There’s a really strong sense of community in your Instagram posts. I think the value of community, whether it's within your team or your customers is probably the most important part of the business. The team all model the clothes online. That was actually a huge part of changing our business, having “real women” on the site. It actually came up because getting stock weekly meant not having the time to hire a photo studio and model. It made sense for us to model the clothes instead because we designed it.

You’ve survived the GFC and now COVID. Do you have any advice on riding out the hard times? Don't buy beyond your means. I used to always make sure I had enough money to pay my makers, suppliers and staff – they’re the number one priority. So maybe things like paying the phone bill weren't as much of a priority as making sure that the smaller people were taken care of. Honestly, it has been extremely stressful over the years, and it meant that I didn't draw a wage until eight years into the business.

You’re really passionate about making in Australia. What would you tell others looking to manufacture locally? Something that has stayed with me for my whole time in business is that I'm extremely trustworthy. I cannot stress enough to anybody that it is so important to pay your makers and suppliers on time. I think if you can develop that reputation, people are willing to go out of their way for you.

Another thing about us being an ethical brand is that we don't haggle with price. I give a skirt to a maker and say, “You need to tell me how much this is going to cost.” They're always like, “Well, you tell us how much you want it to be.” And I'm like, “No, you need to work out how much you need to make on this skirt.” That’s our business model.

How did you go about finding your makers? Back in the day, I went to the Yellow Pages. I would call them and then I would go and meet them in person. I think that still applies today. You just doing the ring-around going, “Hey, I'm starting my business. I want to make 20 units,” or something like that is probably going to result in most people hanging up on you. It's not because they don't think there's enough quantity, they just don’t think that you're legit and that you’re going to waste their time. I don’t think you can sit at home on a website, either. It’s about word of mouth. Going to places like E&M Greenfield in Sydney, which is a fabric and haberdashery supplier is helpful. Everybody knows everyone in the industry so if you get a name, you can chase them up. My advice is to meet them in person and put in the legwork.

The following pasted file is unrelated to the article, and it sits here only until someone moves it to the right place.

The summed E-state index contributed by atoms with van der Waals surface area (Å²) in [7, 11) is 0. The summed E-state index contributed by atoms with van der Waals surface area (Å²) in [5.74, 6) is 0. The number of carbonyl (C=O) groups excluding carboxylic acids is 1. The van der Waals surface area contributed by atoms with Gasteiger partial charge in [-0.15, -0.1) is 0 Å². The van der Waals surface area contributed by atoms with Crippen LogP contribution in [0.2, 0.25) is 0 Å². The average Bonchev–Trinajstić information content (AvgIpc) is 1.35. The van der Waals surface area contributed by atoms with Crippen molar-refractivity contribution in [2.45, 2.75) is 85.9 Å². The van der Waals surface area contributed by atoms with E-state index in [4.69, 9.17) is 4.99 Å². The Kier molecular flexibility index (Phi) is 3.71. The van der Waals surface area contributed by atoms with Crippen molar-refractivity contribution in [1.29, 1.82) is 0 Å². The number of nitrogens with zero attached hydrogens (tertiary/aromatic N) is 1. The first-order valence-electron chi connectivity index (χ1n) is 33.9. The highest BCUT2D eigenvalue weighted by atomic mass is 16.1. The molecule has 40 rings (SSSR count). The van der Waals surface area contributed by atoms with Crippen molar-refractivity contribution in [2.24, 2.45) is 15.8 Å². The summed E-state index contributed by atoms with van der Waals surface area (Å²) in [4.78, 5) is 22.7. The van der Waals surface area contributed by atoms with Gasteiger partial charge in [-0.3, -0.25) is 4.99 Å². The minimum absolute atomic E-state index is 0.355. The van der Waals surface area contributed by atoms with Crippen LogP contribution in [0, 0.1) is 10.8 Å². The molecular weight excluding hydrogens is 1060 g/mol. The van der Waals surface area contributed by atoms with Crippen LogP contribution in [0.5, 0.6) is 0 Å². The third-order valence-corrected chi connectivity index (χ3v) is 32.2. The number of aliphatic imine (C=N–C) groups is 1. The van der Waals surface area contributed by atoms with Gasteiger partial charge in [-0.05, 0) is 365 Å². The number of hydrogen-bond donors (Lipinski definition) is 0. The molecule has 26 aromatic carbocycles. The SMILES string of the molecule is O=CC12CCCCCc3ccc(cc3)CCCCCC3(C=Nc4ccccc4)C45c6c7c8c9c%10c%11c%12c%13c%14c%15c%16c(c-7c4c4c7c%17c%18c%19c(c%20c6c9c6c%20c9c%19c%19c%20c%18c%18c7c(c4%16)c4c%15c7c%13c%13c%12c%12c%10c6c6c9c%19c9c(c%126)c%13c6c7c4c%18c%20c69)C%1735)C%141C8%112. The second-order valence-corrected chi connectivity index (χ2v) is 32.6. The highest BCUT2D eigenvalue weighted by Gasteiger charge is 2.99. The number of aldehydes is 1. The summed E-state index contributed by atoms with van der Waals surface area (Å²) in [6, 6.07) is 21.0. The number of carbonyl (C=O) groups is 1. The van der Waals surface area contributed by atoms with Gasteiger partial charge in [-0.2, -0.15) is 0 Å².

Keep in mind that a lot of makers are older, too. They don't have email, they don't have a website. They’ve worked in the industry for a long time and a lot are immigrants or refugees. And let me tell you, they’ve worked way harder than you've worked, so don't be too full of yourself. Be genuine. You need their help. Don't act like they're working for you because you're working together. That's what's kept me going 17 years.Throughout the years, how have you made sure that you've stayed relevant and that you’re serving your market? It’s definitely intuitive. I go on my gut and I rely on my team's gut. I have an amazing team. One thing I really have to stress as well is don't be scared of competition. It helps you thrive, keeps you going and wanting to be better. There are enough people and enough consumers out there for everybody.

In terms of how we work, I don’t think you should design to what is trendy. Make what you want to wear, because if you want to wear it, and you and all your friends and your team want to wear it, chances are, the rest of the world want to wear it, too. That’s how we’ve always done it. Kell and I don’t wear jeans or pants – we hate them. So we don’t make any. Over 17 years, we’ve designed two pants. So my advice is if you believe in it and love it, chances are other people are going to as well.